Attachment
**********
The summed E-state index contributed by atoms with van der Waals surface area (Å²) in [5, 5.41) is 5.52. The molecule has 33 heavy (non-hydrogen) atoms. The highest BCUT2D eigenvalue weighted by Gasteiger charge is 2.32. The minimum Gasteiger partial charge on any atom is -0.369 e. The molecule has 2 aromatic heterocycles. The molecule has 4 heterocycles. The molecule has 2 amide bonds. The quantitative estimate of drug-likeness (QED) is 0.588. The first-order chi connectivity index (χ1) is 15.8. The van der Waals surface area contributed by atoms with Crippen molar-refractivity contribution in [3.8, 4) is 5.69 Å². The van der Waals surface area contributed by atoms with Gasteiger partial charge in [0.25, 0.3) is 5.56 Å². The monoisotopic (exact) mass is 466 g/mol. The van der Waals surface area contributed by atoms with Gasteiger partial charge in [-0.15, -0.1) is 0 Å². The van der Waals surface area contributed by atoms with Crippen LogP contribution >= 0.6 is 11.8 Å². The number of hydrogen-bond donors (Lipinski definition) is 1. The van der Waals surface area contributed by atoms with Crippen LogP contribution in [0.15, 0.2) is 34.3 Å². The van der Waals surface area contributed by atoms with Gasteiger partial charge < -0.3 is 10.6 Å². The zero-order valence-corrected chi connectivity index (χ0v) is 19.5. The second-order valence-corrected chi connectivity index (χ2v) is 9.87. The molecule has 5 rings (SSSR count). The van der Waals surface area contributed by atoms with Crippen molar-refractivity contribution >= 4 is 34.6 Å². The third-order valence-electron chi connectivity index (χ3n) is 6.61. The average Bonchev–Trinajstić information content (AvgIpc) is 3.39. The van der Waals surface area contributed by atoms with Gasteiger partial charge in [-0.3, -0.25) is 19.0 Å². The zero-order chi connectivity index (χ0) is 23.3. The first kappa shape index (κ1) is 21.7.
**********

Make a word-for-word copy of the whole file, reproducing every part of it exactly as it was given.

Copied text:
The summed E-state index contributed by atoms with van der Waals surface area (Å²) in [5, 5.41) is 5.52. The molecule has 33 heavy (non-hydrogen) atoms. The highest BCUT2D eigenvalue weighted by Gasteiger charge is 2.32. The minimum Gasteiger partial charge on any atom is -0.369 e. The molecule has 2 aromatic heterocycles. The molecule has 4 heterocycles. The molecule has 2 amide bonds. The quantitative estimate of drug-likeness (QED) is 0.588. The first-order chi connectivity index (χ1) is 15.8. The van der Waals surface area contributed by atoms with Crippen molar-refractivity contribution in [3.8, 4) is 5.69 Å². The van der Waals surface area contributed by atoms with Gasteiger partial charge in [0.25, 0.3) is 5.56 Å². The monoisotopic (exact) mass is 466 g/mol. The van der Waals surface area contributed by atoms with Gasteiger partial charge in [-0.15, -0.1) is 0 Å². The van der Waals surface area contributed by atoms with Crippen LogP contribution >= 0.6 is 11.8 Å². The number of hydrogen-bond donors (Lipinski definition) is 1. The van der Waals surface area contributed by atoms with Crippen LogP contribution in [0.15, 0.2) is 34.3 Å². The van der Waals surface area contributed by atoms with Gasteiger partial charge < -0.3 is 10.6 Å². The zero-order valence-corrected chi connectivity index (χ0v) is 19.5. The second-order valence-corrected chi connectivity index (χ2v) is 9.87. The molecule has 5 rings (SSSR count). The van der Waals surface area contributed by atoms with Crippen molar-refractivity contribution >= 4 is 34.6 Å². The third-order valence-electron chi connectivity index (χ3n) is 6.61. The average Bonchev–Trinajstić information content (AvgIpc) is 3.39. The van der Waals surface area contributed by atoms with Gasteiger partial charge in [-0.3, -0.25) is 19.0 Å². The zero-order chi connectivity index (χ0) is 23.3. The first kappa shape index (κ1) is 21.7.